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Mourinho charged by UEFA for verbally abusing ref

Published:Saturday | June 3, 2023 | 12:40 AM
Roma’s head coach Jose Mourinho shouts during the Europa League final between Roma and Sevilla at the Puskas Arena stadium in Budapest, Hungary on Wednesday, May 31, 2023.
Roma’s head coach Jose Mourinho shouts during the Europa League final between Roma and Sevilla at the Puskas Arena stadium in Budapest, Hungary on Wednesday, May 31, 2023.


José Mourinho was charged by UEFA yesterday after being filmed aggressively cursing at the English match referee in a stadium garage after the Europa League final.

UEFA said the Roma coach is charged for “insulting/abusive language against a match official” — who was later verbally abused by Italian fans at the airport in Budapest — after Sevilla’s title victory in the Hungarian capital this week.

The European football body also pledged to review operations to protect match officials. The airport incident followed the first cup final since a major overhaul of UEFA security planning after the chaotic and dangerous scenes at the Champions League final in Paris one year ago.

Mourinho’s disciplinary case was among a slew of charges UEFA opened into incidents at a testy, bad-tempered game that lasted more than three hours on Wednesday and led to a field invasion by celebrating Spanish fans.

Footage circulated on Thursday of Mourinho approaching referee Anthony Taylor in the garage and calling him a “disgrace”, with an expletive.

Also on Thursday, Taylor and his family were harassed by Roma fans at the airport in Budapest.

The potential link between the two incidents likely means Mourinho will get a more severe sanction than the minimum two-game touchline ban demanded by UEFA disciplinary rules for “insulting or directing abusive language at a match official”.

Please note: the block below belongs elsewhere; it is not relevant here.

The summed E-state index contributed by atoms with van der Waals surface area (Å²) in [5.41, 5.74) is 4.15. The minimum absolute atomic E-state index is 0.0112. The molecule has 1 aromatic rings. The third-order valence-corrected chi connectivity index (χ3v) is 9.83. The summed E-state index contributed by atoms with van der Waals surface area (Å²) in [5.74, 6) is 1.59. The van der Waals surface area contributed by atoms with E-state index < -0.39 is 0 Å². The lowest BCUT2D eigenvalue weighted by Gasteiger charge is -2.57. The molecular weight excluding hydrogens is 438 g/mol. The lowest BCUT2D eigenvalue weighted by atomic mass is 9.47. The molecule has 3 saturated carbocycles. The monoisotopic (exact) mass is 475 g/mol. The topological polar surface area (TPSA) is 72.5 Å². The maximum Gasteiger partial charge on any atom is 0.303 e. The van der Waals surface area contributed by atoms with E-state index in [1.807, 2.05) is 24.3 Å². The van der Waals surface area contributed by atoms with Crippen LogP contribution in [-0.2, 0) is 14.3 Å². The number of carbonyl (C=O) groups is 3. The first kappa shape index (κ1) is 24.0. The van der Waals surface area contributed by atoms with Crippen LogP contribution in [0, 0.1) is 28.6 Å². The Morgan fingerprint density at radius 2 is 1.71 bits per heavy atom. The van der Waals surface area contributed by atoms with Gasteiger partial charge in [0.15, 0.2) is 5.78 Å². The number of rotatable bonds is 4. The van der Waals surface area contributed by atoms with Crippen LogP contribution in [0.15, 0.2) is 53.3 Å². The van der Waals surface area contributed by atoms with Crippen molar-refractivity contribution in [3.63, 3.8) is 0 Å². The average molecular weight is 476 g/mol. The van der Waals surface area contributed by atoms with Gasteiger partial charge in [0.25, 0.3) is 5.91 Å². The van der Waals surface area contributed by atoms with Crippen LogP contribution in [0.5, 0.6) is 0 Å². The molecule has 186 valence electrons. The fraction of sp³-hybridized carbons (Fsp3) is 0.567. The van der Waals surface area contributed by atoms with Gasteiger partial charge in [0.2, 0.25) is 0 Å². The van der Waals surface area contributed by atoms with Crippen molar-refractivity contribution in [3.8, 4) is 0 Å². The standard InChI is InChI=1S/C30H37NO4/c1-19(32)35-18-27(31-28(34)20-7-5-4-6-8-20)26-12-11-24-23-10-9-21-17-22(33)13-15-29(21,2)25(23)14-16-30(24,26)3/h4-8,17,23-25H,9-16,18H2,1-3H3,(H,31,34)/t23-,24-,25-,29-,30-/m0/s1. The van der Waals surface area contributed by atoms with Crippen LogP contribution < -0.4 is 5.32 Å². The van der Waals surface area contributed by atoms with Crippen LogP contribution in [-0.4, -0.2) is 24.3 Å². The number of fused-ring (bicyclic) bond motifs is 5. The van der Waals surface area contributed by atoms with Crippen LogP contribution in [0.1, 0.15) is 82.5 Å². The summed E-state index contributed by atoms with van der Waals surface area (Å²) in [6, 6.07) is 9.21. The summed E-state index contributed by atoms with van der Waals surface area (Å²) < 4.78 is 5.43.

UEFA said yesterday it “vehemently condemns violent behaviour” directed at the Taylors and called on players, coaches and fans to respect referees.

It also created a security issue at the first showpiece final for UEFA since it was widely blamed in February in a damning report into the near-fatal organisation of the 2022 Champions League final.


Four weeks ago, UEFA detailed how it would act, upon recommendations by the Paris investigation panel, to create safer cup finals, including giving a greater oversight role to its in-house security department.

Yesterday, UEFA said it would analyse what happened in Budapest and “incorporate valuable insights into our future event planning processes”.

“UEFA maintains a close collaboration with local police and airport security, starting from the referees’ arrival in host cities,” it said. “However, we are constantly striving to enhance the security measures for officials in coordination with local authorities.”

Roma lost to Sevilla in a penalty shootout after a 1-1 draw that saw players and officials clash on the field and in the technical area.

UEFA charged both teams with improper conduct, which is activated for receiving at least five yellow cards shown. Taylor showed eight to Roma players and officials, including Mourinho, and six to Sevilla.

“The referee seemed like he was Spanish,” Mourinho said after the game. “The result was not fair and there are a lot of instances to re-examine.”

Roma players thought they should have been awarded a penalty kick for a handball, and Mourinho said of them: “We lost, but with dignity.”

Roma also was charged over crowd disturbances and acts of damage. Sevilla was charged because dozens of its fans invaded the field after the match, and for fans throwing objects and lighting fireworks.

UEFA gave no timetable for its disciplinary panel to judge the cases.